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Discussion Starter · #1 ·
Is it common to have the clear coat peel on these rims? This is on a 2013 Cruze that was precertified and has 99K miles. I was told there was nothing they could do at my local Chevy, but it seems odd that only 1 rim is doing this. It had only been detailed at Chevy and washed at the house with dish soap. Just wondering if it is a common occurrence and what the paint warranty is, if there is one.
 

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It is common for many wheels to exhibit clear coat failure. This is not exclusive to this specific wheel. Or to the Cruze. Or to Chevy.

The inner spokes most likely have the least amount of clear paint. So any type of contamination that may penetrate the surface over a period of time (brake dust, acidic fluids, water spots) can degrade the layer creating a microscopic "hole" for water to eventually work its way under and spread corrosion like cancer.

Its even worse for wheels that have a machined face or fully polished surface. As clear paint has a much more difficult time adhering to these surfaces versus one that has a flat base coat. My Eco wheels eventually started to have clear coat failure. The wifes minivan wheels which are only 2 years old (and have a machined face) has some clear coat issues. Every wheel that I've owned like this has had issues. Its unfortunate but a reality.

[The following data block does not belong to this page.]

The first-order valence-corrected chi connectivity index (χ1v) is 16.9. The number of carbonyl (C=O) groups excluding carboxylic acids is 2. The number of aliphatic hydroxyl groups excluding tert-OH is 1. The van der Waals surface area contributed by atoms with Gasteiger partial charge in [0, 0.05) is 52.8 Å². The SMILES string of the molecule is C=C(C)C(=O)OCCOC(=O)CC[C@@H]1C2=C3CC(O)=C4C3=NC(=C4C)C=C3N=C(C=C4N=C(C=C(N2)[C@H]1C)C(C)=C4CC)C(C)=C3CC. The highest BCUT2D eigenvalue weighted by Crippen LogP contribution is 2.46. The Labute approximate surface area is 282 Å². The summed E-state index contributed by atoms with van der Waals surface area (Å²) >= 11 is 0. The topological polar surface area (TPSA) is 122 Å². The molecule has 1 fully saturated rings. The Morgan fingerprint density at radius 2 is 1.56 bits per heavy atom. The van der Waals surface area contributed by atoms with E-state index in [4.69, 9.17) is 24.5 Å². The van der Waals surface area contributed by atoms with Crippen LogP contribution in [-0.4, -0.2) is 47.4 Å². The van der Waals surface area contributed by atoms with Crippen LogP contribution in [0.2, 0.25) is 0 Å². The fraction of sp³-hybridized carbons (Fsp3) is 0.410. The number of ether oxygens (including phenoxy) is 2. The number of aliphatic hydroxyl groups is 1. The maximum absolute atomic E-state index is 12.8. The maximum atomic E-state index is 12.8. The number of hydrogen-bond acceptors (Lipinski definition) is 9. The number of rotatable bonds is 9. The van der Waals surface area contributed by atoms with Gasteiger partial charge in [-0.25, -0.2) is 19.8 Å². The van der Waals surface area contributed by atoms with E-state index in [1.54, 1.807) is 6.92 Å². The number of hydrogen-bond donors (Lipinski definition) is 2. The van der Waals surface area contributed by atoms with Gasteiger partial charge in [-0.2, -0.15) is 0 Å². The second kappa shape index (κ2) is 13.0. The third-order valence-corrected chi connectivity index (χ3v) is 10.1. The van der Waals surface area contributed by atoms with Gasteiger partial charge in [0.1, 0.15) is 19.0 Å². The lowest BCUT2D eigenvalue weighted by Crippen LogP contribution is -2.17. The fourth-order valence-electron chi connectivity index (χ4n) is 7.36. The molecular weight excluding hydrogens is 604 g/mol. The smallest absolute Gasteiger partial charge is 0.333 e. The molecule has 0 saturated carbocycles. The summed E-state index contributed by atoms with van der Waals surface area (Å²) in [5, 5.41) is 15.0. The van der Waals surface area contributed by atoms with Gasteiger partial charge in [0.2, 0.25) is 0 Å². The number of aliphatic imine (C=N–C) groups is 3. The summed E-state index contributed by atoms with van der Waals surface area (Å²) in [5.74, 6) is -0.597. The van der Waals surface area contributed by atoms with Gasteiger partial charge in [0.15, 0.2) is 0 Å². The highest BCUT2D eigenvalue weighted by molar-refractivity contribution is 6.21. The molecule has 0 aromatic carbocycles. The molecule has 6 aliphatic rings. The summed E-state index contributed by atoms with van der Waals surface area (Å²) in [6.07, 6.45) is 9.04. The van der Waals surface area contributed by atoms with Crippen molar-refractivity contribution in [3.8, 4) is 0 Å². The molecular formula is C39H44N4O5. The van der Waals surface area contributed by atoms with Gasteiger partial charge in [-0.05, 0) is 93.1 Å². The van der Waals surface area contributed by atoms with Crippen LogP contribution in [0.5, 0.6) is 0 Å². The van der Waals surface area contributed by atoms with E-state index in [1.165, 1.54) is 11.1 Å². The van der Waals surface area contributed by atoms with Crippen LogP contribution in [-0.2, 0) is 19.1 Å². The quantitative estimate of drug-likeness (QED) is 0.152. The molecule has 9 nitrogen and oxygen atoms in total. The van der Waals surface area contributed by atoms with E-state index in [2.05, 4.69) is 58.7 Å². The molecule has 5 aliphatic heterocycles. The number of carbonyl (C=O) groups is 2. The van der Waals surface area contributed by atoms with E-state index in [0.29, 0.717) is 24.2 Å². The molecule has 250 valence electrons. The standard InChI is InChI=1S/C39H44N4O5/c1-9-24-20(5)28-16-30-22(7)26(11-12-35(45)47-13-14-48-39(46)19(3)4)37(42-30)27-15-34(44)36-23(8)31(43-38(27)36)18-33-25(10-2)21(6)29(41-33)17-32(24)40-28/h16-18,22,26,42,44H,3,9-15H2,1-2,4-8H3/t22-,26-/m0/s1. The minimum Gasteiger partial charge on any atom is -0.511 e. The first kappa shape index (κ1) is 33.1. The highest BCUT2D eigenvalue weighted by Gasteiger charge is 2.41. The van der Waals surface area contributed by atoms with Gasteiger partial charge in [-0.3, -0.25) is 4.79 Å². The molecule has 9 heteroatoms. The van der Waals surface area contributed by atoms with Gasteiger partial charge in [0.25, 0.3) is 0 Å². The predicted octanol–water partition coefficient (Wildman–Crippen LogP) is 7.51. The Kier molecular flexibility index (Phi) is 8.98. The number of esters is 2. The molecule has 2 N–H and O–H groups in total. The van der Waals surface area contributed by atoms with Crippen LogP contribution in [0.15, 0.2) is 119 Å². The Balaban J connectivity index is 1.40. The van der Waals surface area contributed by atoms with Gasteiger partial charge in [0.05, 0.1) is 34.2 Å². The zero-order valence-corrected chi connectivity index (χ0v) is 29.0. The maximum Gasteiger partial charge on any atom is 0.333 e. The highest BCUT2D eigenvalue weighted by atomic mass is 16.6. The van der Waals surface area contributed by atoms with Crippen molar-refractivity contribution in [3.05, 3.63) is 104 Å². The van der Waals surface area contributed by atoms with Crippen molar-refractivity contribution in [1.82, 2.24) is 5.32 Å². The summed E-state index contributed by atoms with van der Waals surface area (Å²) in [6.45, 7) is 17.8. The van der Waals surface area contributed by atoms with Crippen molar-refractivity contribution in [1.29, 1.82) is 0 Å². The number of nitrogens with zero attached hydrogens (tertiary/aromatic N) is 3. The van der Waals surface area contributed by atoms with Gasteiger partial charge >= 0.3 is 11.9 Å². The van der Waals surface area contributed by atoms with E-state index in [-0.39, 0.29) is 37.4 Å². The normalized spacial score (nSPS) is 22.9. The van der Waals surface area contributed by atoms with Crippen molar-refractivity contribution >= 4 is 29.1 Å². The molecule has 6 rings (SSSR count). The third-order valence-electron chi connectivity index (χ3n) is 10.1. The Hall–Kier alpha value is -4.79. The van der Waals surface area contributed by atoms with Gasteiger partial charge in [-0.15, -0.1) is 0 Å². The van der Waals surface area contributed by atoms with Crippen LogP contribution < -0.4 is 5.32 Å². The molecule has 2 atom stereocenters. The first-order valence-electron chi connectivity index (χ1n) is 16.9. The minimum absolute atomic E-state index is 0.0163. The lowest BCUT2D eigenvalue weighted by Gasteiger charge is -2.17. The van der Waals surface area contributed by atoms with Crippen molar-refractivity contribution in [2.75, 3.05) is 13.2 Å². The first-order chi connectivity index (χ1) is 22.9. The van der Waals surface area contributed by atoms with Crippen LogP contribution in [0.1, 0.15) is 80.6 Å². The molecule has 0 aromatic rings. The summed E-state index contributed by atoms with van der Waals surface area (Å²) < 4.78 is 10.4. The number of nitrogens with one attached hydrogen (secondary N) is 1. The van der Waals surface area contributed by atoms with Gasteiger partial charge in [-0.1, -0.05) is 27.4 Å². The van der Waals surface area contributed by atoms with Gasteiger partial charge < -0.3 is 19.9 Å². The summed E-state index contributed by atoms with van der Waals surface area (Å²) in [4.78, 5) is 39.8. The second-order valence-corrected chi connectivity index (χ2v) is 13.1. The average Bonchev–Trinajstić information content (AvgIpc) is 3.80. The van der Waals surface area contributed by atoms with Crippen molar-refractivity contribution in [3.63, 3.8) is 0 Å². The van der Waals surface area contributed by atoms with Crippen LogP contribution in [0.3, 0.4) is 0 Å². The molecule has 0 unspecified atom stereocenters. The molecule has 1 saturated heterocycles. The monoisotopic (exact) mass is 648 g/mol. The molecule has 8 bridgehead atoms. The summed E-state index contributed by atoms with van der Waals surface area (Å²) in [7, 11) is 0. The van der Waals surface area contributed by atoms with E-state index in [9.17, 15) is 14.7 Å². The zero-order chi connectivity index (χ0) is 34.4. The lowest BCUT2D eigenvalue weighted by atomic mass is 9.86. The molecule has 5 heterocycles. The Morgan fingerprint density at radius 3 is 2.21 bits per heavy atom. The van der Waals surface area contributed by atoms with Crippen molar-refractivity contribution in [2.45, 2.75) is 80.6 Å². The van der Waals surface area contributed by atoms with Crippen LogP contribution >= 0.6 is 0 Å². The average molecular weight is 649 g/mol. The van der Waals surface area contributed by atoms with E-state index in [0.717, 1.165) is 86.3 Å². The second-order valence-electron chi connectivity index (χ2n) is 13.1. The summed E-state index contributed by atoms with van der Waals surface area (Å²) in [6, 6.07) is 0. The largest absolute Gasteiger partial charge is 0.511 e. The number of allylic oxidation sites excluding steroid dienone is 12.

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If you bought the car used with a lot of miles like that and only one wheel is doing it, perhaps a rim got bent in the past and replaced separately from the other three. In that case you might not how the wheel was treated. In addition to the helpful information on why and which clear coated wheels can have this problem, if the previous owner used harsh wheel cleaning products that can also degrade the clear coat over time. It doesn't show your location but if the car has seen winters where the wheels have seen a lot of salt or chloride chemicals used to melt snow and ice on the roads that can also damage the finish a lot faster as most people don't wash their car as much in winter and the contaminants and chemicals sit on the wheel's surface for long periods of time.
 

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Discussion Starter · #4 ·
Thanks for the info guys. This car was purchased with 16K miles on it and spent it's life in Florida. It just must be a crappy prep job on that one wheel.
 
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